Aluminum - Aluminum is known for its malleability, which is indeed why it is widely utilized to craft decorative and elegant fencing. Also, it is lightweight and easy to clean. Aluminum fencing is generally similarly priced to Vinyl, but it is important to keep in mind that this bargain could be offset by repair costs: Aluminum is delicate, and while they’re fairly easy to repair, our experts find that bends and dents are common. Aluminum is ideal for beautiful decorative fencing, but it is not the best option for privacy and safety as it is not made to provide significant shielding.
Chain-Link - Chain-link is a very simple and inexpensive kind of fencing, making it ideal for very large spaces or pens, especially for pets. Installing chain-link fencing is also simple and fast. Chain-link is not very sturdy and does not offer much privacy, which is why it is not the best choice for residential properties where tenants and/or property managers are wanting a fence that offers protection and privacy. When it comes to maintenance, the thin links of the fence and their junctions are vulnerable to rusting and corrosion. Vinyl coating can extend the life of chain-link, but most people opt for a complete replacement when wear and tear becomes evident.
Wrought Iron - Wrought iron is made to be durable while looking beautiful. It can be molded to create elegant styles, and the natural strength of the iron makes it a good option for a secure fence that won’t need much maintenance over the years. Wrought iron can develop a patina as it ages and oxidizes, which some find appealing and some do not: if desired, this can be addressed by having a professional restore the iron with appropriate treatments. While wrought iron makes it possible to save money on regular maintenance, in most cases it is the most expensive fencing option available. Installing heavy-duty iron fencing is also a work-intensive project that should be left to a professional. Wrought iron can rust easily in regions where the weather climate is wet. Rust develops where the iron is most worn down, which makes it essential to fix scratches and chips as soon as one notices them.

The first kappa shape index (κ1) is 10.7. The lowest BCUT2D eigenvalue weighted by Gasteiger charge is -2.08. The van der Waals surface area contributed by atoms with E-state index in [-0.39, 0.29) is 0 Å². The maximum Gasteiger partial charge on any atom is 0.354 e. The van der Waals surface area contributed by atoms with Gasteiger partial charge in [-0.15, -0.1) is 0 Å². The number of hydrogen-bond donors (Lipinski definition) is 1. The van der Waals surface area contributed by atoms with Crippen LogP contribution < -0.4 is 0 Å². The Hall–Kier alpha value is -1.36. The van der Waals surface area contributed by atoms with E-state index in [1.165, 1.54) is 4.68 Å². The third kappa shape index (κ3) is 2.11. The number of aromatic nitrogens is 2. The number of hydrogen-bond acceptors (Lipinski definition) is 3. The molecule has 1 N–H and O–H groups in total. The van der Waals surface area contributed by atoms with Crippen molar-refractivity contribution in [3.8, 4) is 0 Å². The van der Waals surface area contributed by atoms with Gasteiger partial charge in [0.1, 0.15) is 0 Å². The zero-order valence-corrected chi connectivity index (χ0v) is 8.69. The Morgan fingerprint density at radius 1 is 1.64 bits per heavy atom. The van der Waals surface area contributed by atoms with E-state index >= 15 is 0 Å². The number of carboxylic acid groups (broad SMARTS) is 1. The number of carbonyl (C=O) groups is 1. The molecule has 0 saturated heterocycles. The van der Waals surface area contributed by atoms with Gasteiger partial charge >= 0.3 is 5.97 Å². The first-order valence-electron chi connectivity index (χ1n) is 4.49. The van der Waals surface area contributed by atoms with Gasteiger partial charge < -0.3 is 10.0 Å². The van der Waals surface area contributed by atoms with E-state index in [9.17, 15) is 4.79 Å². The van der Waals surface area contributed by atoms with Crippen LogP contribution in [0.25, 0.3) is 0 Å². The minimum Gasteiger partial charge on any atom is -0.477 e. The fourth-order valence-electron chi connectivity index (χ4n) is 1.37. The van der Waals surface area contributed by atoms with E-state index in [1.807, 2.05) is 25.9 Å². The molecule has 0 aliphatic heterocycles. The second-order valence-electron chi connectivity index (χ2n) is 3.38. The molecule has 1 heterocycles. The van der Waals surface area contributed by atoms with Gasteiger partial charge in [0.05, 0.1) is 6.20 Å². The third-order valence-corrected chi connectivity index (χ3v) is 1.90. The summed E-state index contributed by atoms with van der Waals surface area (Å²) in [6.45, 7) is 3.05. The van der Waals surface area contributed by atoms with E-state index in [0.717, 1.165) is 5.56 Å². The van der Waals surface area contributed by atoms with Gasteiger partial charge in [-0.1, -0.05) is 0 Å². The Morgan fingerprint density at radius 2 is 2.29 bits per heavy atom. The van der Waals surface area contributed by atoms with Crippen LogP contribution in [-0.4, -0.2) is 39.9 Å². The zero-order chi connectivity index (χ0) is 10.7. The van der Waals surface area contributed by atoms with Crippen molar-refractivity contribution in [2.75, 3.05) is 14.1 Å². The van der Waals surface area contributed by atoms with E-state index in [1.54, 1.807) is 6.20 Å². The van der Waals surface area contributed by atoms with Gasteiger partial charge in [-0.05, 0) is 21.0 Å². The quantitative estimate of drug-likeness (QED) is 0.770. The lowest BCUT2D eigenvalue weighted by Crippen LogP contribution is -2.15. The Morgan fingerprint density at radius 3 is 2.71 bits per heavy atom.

Brick and Stone - Having a fence built with cement and bricks or stones is going to be one of the much pricier options available for fencing. While those fences are unaffected by weather and most other common sources of tear and wear, they require quite a lengthy and work-intensive installation process, and they can’t be easily modified, making expansions or alterations an issue. Our maintenance professionals point out that opting for brick and stone fencing is a lengthy commitment and a serious investment.